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Annales Geophysicae An interactive open-access journal of the European Geosciences Union
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Volume 36, issue 4 | Copyright
Ann. Geophys., 36, 987-998, 2018
https://doi.org/10.5194/angeo-36-987-2018
© Author(s) 2018. This work is distributed under
the Creative Commons Attribution 4.0 License.

Regular paper 12 Jul 2018

Regular paper | 12 Jul 2018

Ionospheric and thermospheric response to the 27–28 February 2014 geomagnetic storm over north Africa

Khalifa Malki1, Aziza Bounhir1, Zouhair Benkhaldoun1, Jonathan J. Makela2, Nicole Vilmer3, Daniel J. Fisher2, Mohamed Kaab1, Khaoula Elbouyahyaoui1, Brian J. Harding2, Amine Laghriyeb1, Ahmed Daassou1, and Mohamed Lazrek1 Khalifa Malki et al.
  • 1Oukaïmeden Observatory, High Energy Physics and Astrophysics Laboratory, FSSM, Cadi Ayyad University, Marrakesh, BP 2390, Morocco
  • 2Department of Electrical and Computer Engineering, University of Illinois at Urbana-Champaign, Urbana, Illinois, USA
  • 3LESIA, Observatoire de Paris, PSL Research University, CNRS, Sorbonne Universités, UPMC Univ. Paris 06, Univ. Paris Diderot, 5 place Jules Janssen, 92195 Meudon, France

Abstract. The present work explores the ionospheric and thermospheric responses to the 27–28 February 2014 geomagnetic storm. For the first time, a geomagnetic storm is explored in north Africa using interferometer, all-sky imager and GPS data. This storm was due to the arrival at the Earth of the shock of a coronal mass ejection (CME) associated with the solar flare event on 25 February 2014. A Fabry–Perot interferometer located at the Oukaïmeden Observatory (31.206°N, 7.866°W; 22.84°N magnetic) in Morocco provides measurements of the thermospheric neutral winds based on observations of the 630nm red line emission. A wide-angle imaging system records images of the 630nm emission. The effects of this geomagnetic storm on the thermosphere are evident from the clear departure of the neutral winds from their seasonal behavior. During the storm, the winds experience an intense and steep equatorward flow from 21:00 to 01:00LT and a westward flow from 22:00 to 03:00LT. The equatorial wind speed reaches a maximum of 120ms−1 for the meridional component at 22:00LT, after the zonal wind reverses to the westward direction. Shortly after 00:00LT a maximum westward speed of 80ms−1 was achieved for the zonal component of the wind. The features of the winds are typical of traveling atmospheric disturbance (TAD)-induced circulation; the first TAD coming from the Northern Hemisphere reaches the site at 21:00LT and a second one coming from the Southern Hemisphere reaches the site at about 00:00LT. We estimate the propagation speed of the northern TAD to be 550ms−1. We compared the winds to the DWM07 (Disturbance Wind Model) prediction model and find that this model gives a good indication of the new circulation pattern caused by storm activity, but deviates largely inside the TADs. The effects on the ionosphere were also evident through the change observed in the background electrodynamics from the reversal in the drift direction in an observed equatorial plasma bubble (EPB). Total electron content (TEC) measurements of a GPS station installed in Morocco, at Rabat (33.998°N, 6.853°W), revealed a positive storm.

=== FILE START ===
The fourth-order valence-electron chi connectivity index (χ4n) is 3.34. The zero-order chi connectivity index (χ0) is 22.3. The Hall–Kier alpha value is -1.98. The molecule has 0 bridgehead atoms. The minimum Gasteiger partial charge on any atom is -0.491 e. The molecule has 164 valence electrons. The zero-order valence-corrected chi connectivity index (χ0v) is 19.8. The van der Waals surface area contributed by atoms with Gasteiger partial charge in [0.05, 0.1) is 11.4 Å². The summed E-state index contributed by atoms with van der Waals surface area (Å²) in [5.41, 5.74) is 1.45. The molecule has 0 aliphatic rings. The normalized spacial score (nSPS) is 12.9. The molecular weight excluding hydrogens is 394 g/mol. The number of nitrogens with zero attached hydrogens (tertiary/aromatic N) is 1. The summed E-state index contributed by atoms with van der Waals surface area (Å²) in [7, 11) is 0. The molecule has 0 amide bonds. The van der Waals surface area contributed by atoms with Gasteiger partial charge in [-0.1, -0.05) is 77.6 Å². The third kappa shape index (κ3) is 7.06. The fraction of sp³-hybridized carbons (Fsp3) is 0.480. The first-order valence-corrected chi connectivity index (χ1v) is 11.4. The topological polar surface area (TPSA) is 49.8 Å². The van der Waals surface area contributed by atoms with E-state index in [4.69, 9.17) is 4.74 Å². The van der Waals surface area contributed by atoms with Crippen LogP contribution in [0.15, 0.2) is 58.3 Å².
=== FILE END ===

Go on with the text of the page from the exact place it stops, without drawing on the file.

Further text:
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The novelty of this paper lies in the fact that it addresses the thermosphere–ionosphere coupling in a midlatitude site in north Africa. We have used Fabry–Perot measurements of thermospheric winds and wide-angle camera detection of ionospheric structures at an altitude of about 250 km. We have also used GPS data to extract the TEC over the studied area. We have focused our study on the 27 February geomagnetic storm.
The novelty of this paper lies in the fact that it addresses the thermosphere–ionosphere...
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